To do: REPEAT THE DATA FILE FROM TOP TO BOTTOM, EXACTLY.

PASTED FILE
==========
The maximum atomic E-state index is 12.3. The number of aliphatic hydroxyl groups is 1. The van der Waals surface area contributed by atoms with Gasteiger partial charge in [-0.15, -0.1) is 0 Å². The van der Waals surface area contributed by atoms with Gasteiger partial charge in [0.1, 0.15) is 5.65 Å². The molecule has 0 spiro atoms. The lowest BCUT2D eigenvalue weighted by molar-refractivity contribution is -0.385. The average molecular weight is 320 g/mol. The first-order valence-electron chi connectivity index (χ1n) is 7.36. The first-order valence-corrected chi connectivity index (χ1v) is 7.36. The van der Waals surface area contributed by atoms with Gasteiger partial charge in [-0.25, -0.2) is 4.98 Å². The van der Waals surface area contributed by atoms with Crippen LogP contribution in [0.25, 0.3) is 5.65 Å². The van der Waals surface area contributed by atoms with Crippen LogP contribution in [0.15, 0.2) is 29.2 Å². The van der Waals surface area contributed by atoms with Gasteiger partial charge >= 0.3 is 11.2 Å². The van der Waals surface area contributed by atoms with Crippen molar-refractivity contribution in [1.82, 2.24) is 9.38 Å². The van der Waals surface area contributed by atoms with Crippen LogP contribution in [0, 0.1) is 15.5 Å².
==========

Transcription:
The maximum atomic E-state index is 12.3. The number of aliphatic hydroxyl groups is 1. The van der Waals surface area contributed by atoms with Gasteiger partial charge in [-0.15, -0.1) is 0 Å². The van der Waals surface area contributed by atoms with Gasteiger partial charge in [0.1, 0.15) is 5.65 Å². The molecule has 0 spiro atoms. The lowest BCUT2D eigenvalue weighted by molar-refractivity contribution is -0.385. The average molecular weight is 320 g/mol. The first-order valence-electron chi connectivity index (χ1n) is 7.36. The first-order valence-corrected chi connectivity index (χ1v) is 7.36. The van der Waals surface area contributed by atoms with Gasteiger partial charge in [-0.25, -0.2) is 4.98 Å². The van der Waals surface area contributed by atoms with Crippen LogP contribution in [0.25, 0.3) is 5.65 Å². The van der Waals surface area contributed by atoms with Crippen LogP contribution in [0.15, 0.2) is 29.2 Å². The van der Waals surface area contributed by atoms with Gasteiger partial charge >= 0.3 is 11.2 Å². The van der Waals surface area contributed by atoms with Crippen molar-refractivity contribution in [1.82, 2.24) is 9.38 Å². The van der Waals surface area contributed by atoms with Crippen LogP contribution in [0, 0.1) is 15.5 Å².